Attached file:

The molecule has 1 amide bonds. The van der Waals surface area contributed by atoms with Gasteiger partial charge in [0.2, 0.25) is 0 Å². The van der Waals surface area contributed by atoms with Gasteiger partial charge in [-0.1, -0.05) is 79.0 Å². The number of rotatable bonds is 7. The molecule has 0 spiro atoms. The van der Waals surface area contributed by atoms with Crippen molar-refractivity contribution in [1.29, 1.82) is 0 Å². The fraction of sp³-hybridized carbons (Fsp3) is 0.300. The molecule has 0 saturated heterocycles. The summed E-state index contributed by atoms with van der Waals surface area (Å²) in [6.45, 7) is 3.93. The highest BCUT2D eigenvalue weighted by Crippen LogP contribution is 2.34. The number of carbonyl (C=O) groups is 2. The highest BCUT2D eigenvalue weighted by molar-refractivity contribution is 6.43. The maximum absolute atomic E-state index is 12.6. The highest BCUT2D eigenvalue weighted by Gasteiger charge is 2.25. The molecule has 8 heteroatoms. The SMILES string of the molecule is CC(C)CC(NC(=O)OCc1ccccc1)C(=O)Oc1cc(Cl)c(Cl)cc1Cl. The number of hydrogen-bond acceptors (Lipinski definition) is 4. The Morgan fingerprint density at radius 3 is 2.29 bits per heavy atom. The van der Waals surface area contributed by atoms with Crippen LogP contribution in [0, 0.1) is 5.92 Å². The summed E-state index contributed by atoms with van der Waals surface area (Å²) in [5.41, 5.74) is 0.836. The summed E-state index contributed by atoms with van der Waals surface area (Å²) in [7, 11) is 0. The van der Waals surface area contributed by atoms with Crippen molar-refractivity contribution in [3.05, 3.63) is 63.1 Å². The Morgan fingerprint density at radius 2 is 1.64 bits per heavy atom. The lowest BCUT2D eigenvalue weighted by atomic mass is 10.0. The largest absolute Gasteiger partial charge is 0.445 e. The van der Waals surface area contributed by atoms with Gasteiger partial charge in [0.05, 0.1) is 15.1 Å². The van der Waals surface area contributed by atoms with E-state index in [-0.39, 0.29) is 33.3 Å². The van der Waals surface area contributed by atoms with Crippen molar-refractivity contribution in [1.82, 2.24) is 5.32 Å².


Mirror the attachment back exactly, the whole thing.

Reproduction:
The molecule has 1 amide bonds. The van der Waals surface area contributed by atoms with Gasteiger partial charge in [0.2, 0.25) is 0 Å². The van der Waals surface area contributed by atoms with Gasteiger partial charge in [-0.1, -0.05) is 79.0 Å². The number of rotatable bonds is 7. The molecule has 0 spiro atoms. The van der Waals surface area contributed by atoms with Crippen molar-refractivity contribution in [1.29, 1.82) is 0 Å². The fraction of sp³-hybridized carbons (Fsp3) is 0.300. The molecule has 0 saturated heterocycles. The summed E-state index contributed by atoms with van der Waals surface area (Å²) in [6.45, 7) is 3.93. The highest BCUT2D eigenvalue weighted by Crippen LogP contribution is 2.34. The number of carbonyl (C=O) groups is 2. The highest BCUT2D eigenvalue weighted by molar-refractivity contribution is 6.43. The maximum absolute atomic E-state index is 12.6. The highest BCUT2D eigenvalue weighted by Gasteiger charge is 2.25. The molecule has 8 heteroatoms. The SMILES string of the molecule is CC(C)CC(NC(=O)OCc1ccccc1)C(=O)Oc1cc(Cl)c(Cl)cc1Cl. The number of hydrogen-bond acceptors (Lipinski definition) is 4. The Morgan fingerprint density at radius 3 is 2.29 bits per heavy atom. The van der Waals surface area contributed by atoms with Crippen LogP contribution in [0, 0.1) is 5.92 Å². The summed E-state index contributed by atoms with van der Waals surface area (Å²) in [5.41, 5.74) is 0.836. The summed E-state index contributed by atoms with van der Waals surface area (Å²) in [7, 11) is 0. The van der Waals surface area contributed by atoms with Crippen molar-refractivity contribution in [3.05, 3.63) is 63.1 Å². The Morgan fingerprint density at radius 2 is 1.64 bits per heavy atom. The lowest BCUT2D eigenvalue weighted by atomic mass is 10.0. The largest absolute Gasteiger partial charge is 0.445 e. The van der Waals surface area contributed by atoms with Gasteiger partial charge in [0.05, 0.1) is 15.1 Å². The van der Waals surface area contributed by atoms with E-state index in [-0.39, 0.29) is 33.3 Å². The van der Waals surface area contributed by atoms with Crippen molar-refractivity contribution in [1.82, 2.24) is 5.32 Å².